A primary coil is connected to a DC
voltage source and placed inside a secondary coil. When the circuit of the primary
coil is opened, which of the following options best describes the current in the
secondary coil? a) Forward induced current, b) backward induced current, c)
alternating current, d) direct current.
To start out, let’s make a sketch
of this primary coil. In this circuit loop, we know we
have a DC power supply and a coil of wire. And we’ve drawn in a switch that we
can close or open at will. We know that if we close the
switch, the circuit will be complete and current will begin to flow through this
This current-carrying loop though
isn’t the only part of our setup. We also have a secondary coil which
surrounds the primary coil. That secondary coil could look like
this. And if we saw the coils end on, we
would see the primary coil inside the loops of the secondary coil.
When the switch to our initial
current loop is closed, we know that steady current will flow through this
circuit. And we can say that the
steady-state current amount is capital 𝐼. And we can say that the direction
of 𝐼, the direction of current in this loop, is to be considered the forward
direction. This is the steady-state condition
of our circuit.
But we’re told that a change is
made, that the primary coil is opened up. When this happens, when our switch
opens and the current suddenly stops flowing, a drastic change occurs. For one thing, the current in the
circuit changes very rapidly. If we call that change in current
Δ𝐼 divided by Δ𝑡, we know the direction of the change would be opposite the
direction of the original current flow.
We could say then that a changing
current is running counterclockwise now through our primary coil loop. That changing current has an effect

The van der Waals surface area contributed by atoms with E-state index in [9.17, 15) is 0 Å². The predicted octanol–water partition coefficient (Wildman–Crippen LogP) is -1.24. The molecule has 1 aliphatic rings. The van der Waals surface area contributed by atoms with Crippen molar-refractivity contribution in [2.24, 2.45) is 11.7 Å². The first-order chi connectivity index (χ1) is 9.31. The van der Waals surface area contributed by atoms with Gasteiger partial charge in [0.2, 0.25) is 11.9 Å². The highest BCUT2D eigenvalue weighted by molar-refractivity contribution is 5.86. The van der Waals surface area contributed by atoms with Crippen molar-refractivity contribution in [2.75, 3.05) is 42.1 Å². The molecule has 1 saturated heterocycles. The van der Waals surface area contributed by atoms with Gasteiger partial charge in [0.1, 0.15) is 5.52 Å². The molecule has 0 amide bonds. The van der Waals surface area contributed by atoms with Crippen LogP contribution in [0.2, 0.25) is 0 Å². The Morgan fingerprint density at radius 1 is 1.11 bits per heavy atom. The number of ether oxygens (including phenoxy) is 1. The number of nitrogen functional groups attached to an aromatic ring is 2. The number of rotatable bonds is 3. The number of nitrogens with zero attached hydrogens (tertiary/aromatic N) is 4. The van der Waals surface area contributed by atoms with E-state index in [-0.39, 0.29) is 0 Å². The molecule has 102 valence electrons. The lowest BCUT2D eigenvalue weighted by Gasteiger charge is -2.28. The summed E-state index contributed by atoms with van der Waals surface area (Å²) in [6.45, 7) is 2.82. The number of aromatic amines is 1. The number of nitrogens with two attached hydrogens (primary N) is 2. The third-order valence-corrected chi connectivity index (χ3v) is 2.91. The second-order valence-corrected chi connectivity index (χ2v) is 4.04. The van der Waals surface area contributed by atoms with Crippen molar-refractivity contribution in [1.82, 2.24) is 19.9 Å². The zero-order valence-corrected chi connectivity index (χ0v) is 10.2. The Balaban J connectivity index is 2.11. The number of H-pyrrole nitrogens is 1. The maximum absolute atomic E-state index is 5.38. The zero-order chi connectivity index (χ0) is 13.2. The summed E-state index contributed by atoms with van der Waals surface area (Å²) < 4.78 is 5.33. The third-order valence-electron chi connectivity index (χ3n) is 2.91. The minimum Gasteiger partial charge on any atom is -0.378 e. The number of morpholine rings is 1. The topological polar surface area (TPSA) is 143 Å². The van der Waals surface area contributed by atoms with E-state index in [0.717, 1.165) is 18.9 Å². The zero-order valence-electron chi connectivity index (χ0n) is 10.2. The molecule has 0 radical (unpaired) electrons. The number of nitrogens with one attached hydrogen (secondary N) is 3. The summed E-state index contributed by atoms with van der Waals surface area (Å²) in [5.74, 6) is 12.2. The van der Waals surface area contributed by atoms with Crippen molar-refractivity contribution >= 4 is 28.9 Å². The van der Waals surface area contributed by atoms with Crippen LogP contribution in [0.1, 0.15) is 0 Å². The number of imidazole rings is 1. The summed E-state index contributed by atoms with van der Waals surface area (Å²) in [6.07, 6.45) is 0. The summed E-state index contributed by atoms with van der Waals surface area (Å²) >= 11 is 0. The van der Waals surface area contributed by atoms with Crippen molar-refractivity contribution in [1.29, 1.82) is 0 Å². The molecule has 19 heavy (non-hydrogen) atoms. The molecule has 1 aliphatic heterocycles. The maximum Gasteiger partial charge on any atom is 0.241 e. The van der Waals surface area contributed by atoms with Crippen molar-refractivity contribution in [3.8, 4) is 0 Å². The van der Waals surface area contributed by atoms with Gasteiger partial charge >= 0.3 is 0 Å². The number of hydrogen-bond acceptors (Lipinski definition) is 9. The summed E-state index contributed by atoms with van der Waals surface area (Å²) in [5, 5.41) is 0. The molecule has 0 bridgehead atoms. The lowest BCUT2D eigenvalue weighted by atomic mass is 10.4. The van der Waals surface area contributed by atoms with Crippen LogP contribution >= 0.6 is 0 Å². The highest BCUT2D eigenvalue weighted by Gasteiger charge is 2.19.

on the magnetic field in the loops of the primary coil. Thanks to the change in current, a
change in the magnetic field is created. We can call it Δ𝐵 sub 𝑝 to say
that it’s the change in the magnetic field created by the primary coil.
If our secondary coil wasn’t
present, this might be the end of the effect. But because of the secondary coil,
more phenomena occur. And that’s because this changing
magnetic field, Δ𝐵 sub 𝑝, is experienced through the loops of the secondary
coil. And it’s opposed by that coil
thanks to Lenz’s law. That means an opposing magnetic
field will be induced in the secondary coil loops. We’ll name it 𝐵 sub 𝑠 to specify
that it’s created by the secondary coil.
This new magnetic field, 𝐵 sub 𝑠,
will induce an emf in the secondary coil which will drive current. And the question is, which way
through the loop will the current go? If we use our right-hand screw
rule, we can tell that the induced current in the secondary coil will flow in this
direction, clockwise from our perspective.
Notice that this current, which we
can call 𝐼 sub 𝑠, is flowing in the direction we defined as forward in our primary
coil loop. Furthermore, this current is an
induced current. And therefore, as we look over our
four answer choices, we see that the choice that matches best is choice a). When the steady-state current flow
in the primary coil is interrupted, then the current in the secondary coil will be
forward induced current.